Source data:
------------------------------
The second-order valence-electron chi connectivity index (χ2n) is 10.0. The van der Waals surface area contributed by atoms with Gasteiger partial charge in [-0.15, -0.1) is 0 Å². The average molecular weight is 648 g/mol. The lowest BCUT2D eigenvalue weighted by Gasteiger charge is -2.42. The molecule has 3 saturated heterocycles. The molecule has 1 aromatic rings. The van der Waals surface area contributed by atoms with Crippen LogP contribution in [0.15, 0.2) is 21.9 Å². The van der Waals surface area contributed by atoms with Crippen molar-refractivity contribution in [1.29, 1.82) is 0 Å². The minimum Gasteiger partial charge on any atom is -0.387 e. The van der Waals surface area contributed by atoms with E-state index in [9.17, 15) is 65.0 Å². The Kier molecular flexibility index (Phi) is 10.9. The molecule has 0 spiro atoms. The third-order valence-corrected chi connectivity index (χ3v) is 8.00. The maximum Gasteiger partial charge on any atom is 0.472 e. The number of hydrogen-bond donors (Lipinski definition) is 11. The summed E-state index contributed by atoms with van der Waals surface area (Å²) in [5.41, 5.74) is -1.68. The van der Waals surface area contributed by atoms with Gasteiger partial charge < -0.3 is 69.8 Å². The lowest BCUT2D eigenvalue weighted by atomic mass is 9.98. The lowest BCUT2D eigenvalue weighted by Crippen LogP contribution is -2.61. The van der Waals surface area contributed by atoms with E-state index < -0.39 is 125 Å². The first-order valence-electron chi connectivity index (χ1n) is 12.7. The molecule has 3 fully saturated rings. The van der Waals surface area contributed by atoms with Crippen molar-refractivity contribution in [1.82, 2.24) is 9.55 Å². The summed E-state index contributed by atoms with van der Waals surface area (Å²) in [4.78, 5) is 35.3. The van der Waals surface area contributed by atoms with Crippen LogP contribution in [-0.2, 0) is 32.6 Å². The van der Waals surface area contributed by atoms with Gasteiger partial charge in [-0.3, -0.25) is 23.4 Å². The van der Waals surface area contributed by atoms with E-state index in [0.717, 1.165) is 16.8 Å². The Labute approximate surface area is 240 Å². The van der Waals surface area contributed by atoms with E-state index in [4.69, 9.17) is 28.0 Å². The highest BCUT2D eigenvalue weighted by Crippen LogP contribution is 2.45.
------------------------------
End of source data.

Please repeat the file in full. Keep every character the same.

The second-order valence-electron chi connectivity index (χ2n) is 10.0. The van der Waals surface area contributed by atoms with Gasteiger partial charge in [-0.15, -0.1) is 0 Å². The average molecular weight is 648 g/mol. The lowest BCUT2D eigenvalue weighted by Gasteiger charge is -2.42. The molecule has 3 saturated heterocycles. The molecule has 1 aromatic rings. The van der Waals surface area contributed by atoms with Crippen LogP contribution in [0.15, 0.2) is 21.9 Å². The van der Waals surface area contributed by atoms with Crippen molar-refractivity contribution in [1.29, 1.82) is 0 Å². The minimum Gasteiger partial charge on any atom is -0.387 e. The van der Waals surface area contributed by atoms with E-state index in [9.17, 15) is 65.0 Å². The Kier molecular flexibility index (Phi) is 10.9. The molecule has 0 spiro atoms. The third-order valence-corrected chi connectivity index (χ3v) is 8.00. The maximum Gasteiger partial charge on any atom is 0.472 e. The number of hydrogen-bond donors (Lipinski definition) is 11. The summed E-state index contributed by atoms with van der Waals surface area (Å²) in [5.41, 5.74) is -1.68. The van der Waals surface area contributed by atoms with Gasteiger partial charge < -0.3 is 69.8 Å². The lowest BCUT2D eigenvalue weighted by atomic mass is 9.98. The lowest BCUT2D eigenvalue weighted by Crippen LogP contribution is -2.61. The van der Waals surface area contributed by atoms with E-state index < -0.39 is 125 Å². The first-order valence-electron chi connectivity index (χ1n) is 12.7. The molecule has 3 fully saturated rings. The van der Waals surface area contributed by atoms with Crippen molar-refractivity contribution in [1.82, 2.24) is 9.55 Å². The summed E-state index contributed by atoms with van der Waals surface area (Å²) in [4.78, 5) is 35.3. The van der Waals surface area contributed by atoms with Crippen LogP contribution in [-0.2, 0) is 32.6 Å². The van der Waals surface area contributed by atoms with Gasteiger partial charge in [-0.3, -0.25) is 23.4 Å². The van der Waals surface area contributed by atoms with E-state index in [0.717, 1.165) is 16.8 Å². The Labute approximate surface area is 240 Å². The van der Waals surface area contributed by atoms with E-state index in [4.69, 9.17) is 28.0 Å². The highest BCUT2D eigenvalue weighted by Crippen LogP contribution is 2.45.